adults have very few options for protecting a child from a parent who drives substance impaired. Even worse, if a parent attempts to prevent the child from riding with their substance impaired parent, breach of the custody agreement could be enforced leading to further victimization. There are difficulties and inconsistencies in enforcing the child endangerment statutes. Many of the laws are too complex, and it is difficult to interpret the existing DUI/ DWI child endangerment laws. As a result, these laws are not being uniformly enforced. In addition to criminal statutes, there is difficulty enforcing civil remedies absent a restraining order or request of participation from child protective services. Generally, there appears to be a lack of education on all aspects of the laws and the problem of child endangerment. There is a critical need for judicial education programs addressing all of the issues surrounding child endangerment. Judges need to ask convicted DUI/DWI offenders at sentencing if they have children and if they have ever driven substance impaired with their children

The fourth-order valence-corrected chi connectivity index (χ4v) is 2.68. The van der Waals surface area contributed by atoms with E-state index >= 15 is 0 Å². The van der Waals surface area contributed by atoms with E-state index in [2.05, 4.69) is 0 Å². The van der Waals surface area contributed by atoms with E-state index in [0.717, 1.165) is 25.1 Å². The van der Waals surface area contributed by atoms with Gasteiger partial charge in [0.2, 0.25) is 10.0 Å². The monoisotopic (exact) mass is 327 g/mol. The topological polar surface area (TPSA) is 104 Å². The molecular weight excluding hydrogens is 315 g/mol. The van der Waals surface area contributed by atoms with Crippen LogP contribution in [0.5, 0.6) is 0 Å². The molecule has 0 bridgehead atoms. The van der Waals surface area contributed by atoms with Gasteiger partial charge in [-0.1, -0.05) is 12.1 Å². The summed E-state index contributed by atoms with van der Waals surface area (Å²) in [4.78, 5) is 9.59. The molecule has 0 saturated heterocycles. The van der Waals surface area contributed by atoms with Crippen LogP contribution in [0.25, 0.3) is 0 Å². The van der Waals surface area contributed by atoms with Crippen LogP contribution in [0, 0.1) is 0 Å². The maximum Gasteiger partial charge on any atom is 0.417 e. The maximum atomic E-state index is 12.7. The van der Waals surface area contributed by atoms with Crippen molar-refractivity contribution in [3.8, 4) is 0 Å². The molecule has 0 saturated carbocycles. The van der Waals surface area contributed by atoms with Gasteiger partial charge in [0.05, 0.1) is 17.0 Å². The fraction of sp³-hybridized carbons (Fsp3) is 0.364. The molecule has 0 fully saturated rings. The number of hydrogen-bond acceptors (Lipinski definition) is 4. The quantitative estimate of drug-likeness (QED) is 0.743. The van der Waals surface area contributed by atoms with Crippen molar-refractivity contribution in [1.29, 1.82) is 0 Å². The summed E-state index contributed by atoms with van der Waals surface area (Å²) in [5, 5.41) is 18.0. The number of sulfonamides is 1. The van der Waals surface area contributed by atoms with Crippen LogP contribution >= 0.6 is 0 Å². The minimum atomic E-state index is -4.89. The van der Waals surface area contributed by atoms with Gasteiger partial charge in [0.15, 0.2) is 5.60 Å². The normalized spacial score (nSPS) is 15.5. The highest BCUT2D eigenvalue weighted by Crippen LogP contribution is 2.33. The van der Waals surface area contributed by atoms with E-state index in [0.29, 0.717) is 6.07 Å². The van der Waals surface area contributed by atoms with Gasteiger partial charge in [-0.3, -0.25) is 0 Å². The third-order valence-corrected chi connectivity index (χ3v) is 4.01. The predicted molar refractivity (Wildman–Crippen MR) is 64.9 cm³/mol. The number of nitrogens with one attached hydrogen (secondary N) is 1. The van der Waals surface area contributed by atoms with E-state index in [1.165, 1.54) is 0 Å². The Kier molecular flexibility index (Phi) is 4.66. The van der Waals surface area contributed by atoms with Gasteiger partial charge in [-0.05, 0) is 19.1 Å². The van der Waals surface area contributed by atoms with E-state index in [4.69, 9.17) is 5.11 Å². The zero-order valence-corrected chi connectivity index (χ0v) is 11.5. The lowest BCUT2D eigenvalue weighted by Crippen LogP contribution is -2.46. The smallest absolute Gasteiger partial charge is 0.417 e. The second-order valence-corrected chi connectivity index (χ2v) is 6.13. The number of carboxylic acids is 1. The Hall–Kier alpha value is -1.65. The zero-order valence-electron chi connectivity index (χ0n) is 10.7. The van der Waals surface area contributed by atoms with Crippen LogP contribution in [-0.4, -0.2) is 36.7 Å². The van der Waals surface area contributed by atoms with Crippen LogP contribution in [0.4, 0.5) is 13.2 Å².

in their vehicle. Civilly, violation of terms of a divorce decree as it relates to substance impaired driving with minor children in the car should be clearly tied to a change in custody or visitation.
Stopping child endangerment can be a long, difficult process.
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